CDMA2000 Location Based Services


 Frequently Asked Questions:


Q: What is MEID?

A: MEID or Mobile Equipment Identifier is a globally unique serial number for a cell phone.


Q: What is MS?

A: The MS is Mobile Station or more commonly called a Cell Phone.


Q: What is GPS?

A: The Global Positioning System is a term used for satellite navigation systems. More than two dozen GPS satellites orbit the Earth, transmitting radio signals which allow GPS receivers to determine their location, speed and direction.


Q: What are Location based services (LBS)?

A: Location Based services are the ability for your device to get its current position from the Location Server on the Sprint network and provide you the ability to find nearby locations such as Gas stations, Hotels, Restaurants, Banks, etc. LBS is used for emergency locate requests as well.


Q: What is a Location Server?

A: Location Servers contain a variety of additional data such as geographic altitude data, GPS ephemeris and Base Station Almanac (information about cell sectors within the cellular network) used to assist a cell phone location attempt.


Q: Does a Sprint subscribed cell phone actually use GPS satellites to calculate its locations?

A: It depends. If you are indoors, then the answer is no – instead, AFLT is used. AFLT uses base station triangulation to calculate your location. If you are outside, then it will use MS-Based GPS and actual satellites are used to determine your location.


Q: What is A-GPS?

A: Assisted-GPS means that a “Location Server” assists a wireless device client to produce location fixes. The Location Server uses either (1) MS-Based: The cell phone performs the actual location calculations using assistance data such as ephemeris and Base Station Almanac supplied by the Location Server or (2) MS-Assisted: The Location Server performs the calculations based on location data supplied by the cell phone and the cellular network equipment.


Q: How accurate is A-GPS?

A: Accuracy is typically 5 meters up to 30 meters.


Q: What is MS-Based?

A: The cell phone performs the actual location calculations using assistance data such as ephemeris and Base Station Almanac supplied by the Location Server.


Q: What is MS-Assisted?

A: The Location Server performs the calculations based on location data supplied by the cell phone and the cellular network equipment


Q: What is Hybrid GPS?

A: In Sprint’s network implementation, gpsOne® Hybrid uses both GPS pseudoranges and CDMA Pilot measurements in the same trilateration calculation. Hybrid combines GPS pseudoranges with cellular Pilot measurements to maximize accuracy. Hybrid is typically more accurate than AFLT only, but less accurate than GPS. Hybrid allows the maximum in accuracy when a GPS-only solution is not possible (e.g., two or fewer GPS pseudoranges are available).


Q: How accurate is Hybrid GPS?

A: Accuracy is typically 5 meters to 50 meters.


Q: What is AFLT?

A: Advanced Forward Link Trilateration. AFLT is a type of device-based position location technology. Trilateration is a method for determining the intersections of three sphere surfaces given the centers and radii of the three spheres. Unlike A-GPS, AFLT does not use GPS satellites to determine location. To determine location, the cell phone takes measurements of signals from nearby cellular base stations (towers) and reports the time/distance readings back to the network, which are then used to triangulate an approximate location of the cell phone. In general, at least three surrounding base stations are required to get an optimal position fix. For successful results, AFLT requires an accurate Base Station Almanac consisting of cell sector identity information, cell sector GPS coordinates, a proper AFLT calibration, and values for uncertainties in measurements.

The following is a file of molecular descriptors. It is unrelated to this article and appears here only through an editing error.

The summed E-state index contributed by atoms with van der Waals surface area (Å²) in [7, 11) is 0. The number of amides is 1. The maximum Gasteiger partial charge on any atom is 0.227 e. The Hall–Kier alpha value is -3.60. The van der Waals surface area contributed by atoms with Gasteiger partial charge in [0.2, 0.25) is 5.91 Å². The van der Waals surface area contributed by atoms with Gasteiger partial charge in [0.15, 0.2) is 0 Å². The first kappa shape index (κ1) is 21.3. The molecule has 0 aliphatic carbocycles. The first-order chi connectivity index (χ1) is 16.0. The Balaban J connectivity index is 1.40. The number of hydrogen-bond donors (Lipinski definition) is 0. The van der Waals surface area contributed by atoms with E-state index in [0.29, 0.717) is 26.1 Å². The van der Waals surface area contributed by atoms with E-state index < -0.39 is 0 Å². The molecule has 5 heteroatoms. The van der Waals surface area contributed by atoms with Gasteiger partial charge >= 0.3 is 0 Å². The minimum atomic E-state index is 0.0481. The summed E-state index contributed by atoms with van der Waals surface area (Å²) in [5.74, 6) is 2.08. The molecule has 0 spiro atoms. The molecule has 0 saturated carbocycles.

Q: How accurate is AFLT if you are not using real satellites.

A: AFLT accuracy is limited to the geometry of the Cell towers surrounding the cell phone requesting location information. The better the triangulation the more accurate the fix. AFLT is capable of 15.26 meter resolution. AFLT accuracy is typically 50 meters to 200 meters.


Q: What is Cell Sector location technique?

A: Cell Sector location methodology is the least accurate of Sprint’s location techniques and simply determines the Cell Tower Site and Antenna Sector on which the cell phone is communicating.


Q: How accurate is Cell Sector location technique?

A: The Cell Sector location technique determines to which antenna on a cell tower site the cell phone is communicating. Accuracy depends on the height of the antenna on the tower and the cell site communications radio power level and can range from 100 meters to multiple kilometers.


Q: Will Cell Phone location services work indoors?

A: Yes, but AFLT is used to determine the cell phone location.


Q: What are GPS pseudoranges?

A: The pseudorange is a first-approximation measurement for the distance between a satellite and a navigation satellite receiver.


Q: What are CDMA Pilot measurements?

A: A cell phone measures the travel time of CDMA Pilot signals that it sees. A location server associates each Pilot measurement to a nearby tower. Cell tower positions are maintained in a database known as the “Base Station Almanac”. Trilateration is used to turn the tower positions and Pilot measurements in to a position solution, much like GPS.


Q: What is a Base Station Almanac?

A: Base Station Almanacs consist of cell sector identity information and cell sector GPS coordinates.




Note that much of this material was derived from the Sprint Location Services User Guide and the CDMA University CDMA2000 End-to-End Location Based Services textbook.

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